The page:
Fantasy Football Today - fantasy football rankings, cheatsheets, and information
A Fantasy Football Community!

Create An Account  |  Advertise  |  Contact      

Mike MacGregor | Archive | Email |
Staff Writer

HTH Mailbag
Week 2

Here is a mix of interesting questions I received from fantasy players this past week, and the response provided. If you have a question for the HTH Mailbag, just drop me an email.

Note that not all questions will be answered because it just isn't possible to respond to them all. Also there are no certainties in fantasy football. The responses represent one opinion to consider in your final decision managing your fantasy team. Overall, I just Hope This Helps...

Eric Johnson is a FA in our WCOFF league and we could use a TE. What do you think we would have to bid on him there? I can't see spending a lot on TE, but it is a definite weak spot on our team. We only have Jeb Putzier from Denver, who I still think should produce decent numbers. - Chris
[Note for those unfamiliar with WCOFF, it uses a blind bidding system for free agent acquisitions. Each owner starts the season with a fictional $1,000 bidding dollars to purchase free agents. Also, WCOFF scoring gives 1 point per reception, which puts the value of having a good TE into perspective.]

Tough call. The bidding does tend to vary wildly from league to league. I was always fairly conservative on the bidding (didn't want to blow my wad on one or two players) but did pretty well acquiring guys over the course of the season. Sometimes it was the benefit of being in early though. I remember winning Domanick Davis last year for $117, which was way overbid at the time I got him, but then he was going for $400-$500 in other leagues where he was still available just a week or two later.

For Johnson I'd think something like $71-$81 would be a solid bid. A number you are comfortable paying, but if someone bid more than that you'd consider it overpaying. Of course check the other teams to see what their need is at TE. Actually, I'm in a couple AntSports $50 leagues for kicks. They use blind bidding, same scoring rules and $100 bidding dollars. Let me check... Johnson went for $17 in one and $6 in the other. You could somewhat equate that to a WCOFF bid of $170 and $60. I can't tell if there were any competing bids on Johnson. In another one of my leagues with blind bidding, Johnson just went for $15 ($100 cap). Someone could very well bid $150 or more. I would consider that too much for a TE. I like the idea of $71 or $76.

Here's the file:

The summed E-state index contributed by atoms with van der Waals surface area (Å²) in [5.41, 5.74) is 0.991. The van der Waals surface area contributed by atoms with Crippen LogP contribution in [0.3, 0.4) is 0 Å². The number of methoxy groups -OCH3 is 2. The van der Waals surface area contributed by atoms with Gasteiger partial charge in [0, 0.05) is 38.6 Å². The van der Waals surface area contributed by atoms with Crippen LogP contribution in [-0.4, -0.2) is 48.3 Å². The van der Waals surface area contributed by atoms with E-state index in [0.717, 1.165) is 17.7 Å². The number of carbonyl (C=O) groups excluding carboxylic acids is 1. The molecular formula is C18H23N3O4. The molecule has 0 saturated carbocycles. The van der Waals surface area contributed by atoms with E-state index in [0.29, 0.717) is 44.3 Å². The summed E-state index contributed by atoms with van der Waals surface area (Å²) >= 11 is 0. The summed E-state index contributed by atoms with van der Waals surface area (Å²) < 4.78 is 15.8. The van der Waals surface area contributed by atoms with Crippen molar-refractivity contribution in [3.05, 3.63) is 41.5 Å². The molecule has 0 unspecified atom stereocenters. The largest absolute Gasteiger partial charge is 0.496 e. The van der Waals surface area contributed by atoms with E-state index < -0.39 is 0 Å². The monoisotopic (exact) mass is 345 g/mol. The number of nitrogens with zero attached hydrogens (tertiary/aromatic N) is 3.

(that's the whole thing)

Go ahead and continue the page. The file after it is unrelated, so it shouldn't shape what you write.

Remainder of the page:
I agree with you on Putzier. He will get used more as Plummer and he get more comfortable with each other. Johnson is still a high injury risk

Mike, Love your site and insight and have a few questions for you:
  • The 2004 Ron Dayne: will he shine or split carries all season?

  • Tai Streets has an opportunity in Detroit with Charles Rogers going down. Will he seize it or be the forgotten man?

  • Marcus Robinson: past ignored, is he the # 2 receiver in Minnesota or not?

  • Finally, is there a player you have you eye on these days, even this early in the season? Is there a Dominick Davis of 2004 brewing?

Thanks, Phil

P.S. Jim Brown was on my fantasy team in '64.

Hi Phil. Thanks! Glad you like the site. Wow! You've been playing since 1964?!? I should be asking you these things! :)

Here is one man's opinion on your questions:

1. Ron Dayne will split carries. He isn't good enough to be a starting RB in the NFL. Further complicating things for Dayne, when the Giants fall behind he doesn't fit the game plan nearly as well as when they are tied or leading, trying to wear down the defense and/or grind out the clock. It would appear the Giants are going to be playing from behind A LOT this year.

2. Tai Streets will be okay as a backup for most fantasy teams. He is worth picking up and taking a chance on. I don't think he will exceed his prior year fantasy numbers of 47-595-7 though. Maybe he can push it closer to the 72 catches, 756 yards from his 2002 season, but I expect fewer TDs for him.

3. Marcus Robinson did okay in week 1; better than Nate Burelson who is his main competition. Robinson should hold off Burelson for the #2 receiver spot as long as he can stay healthy, which has been his Achilles' heal his entire career.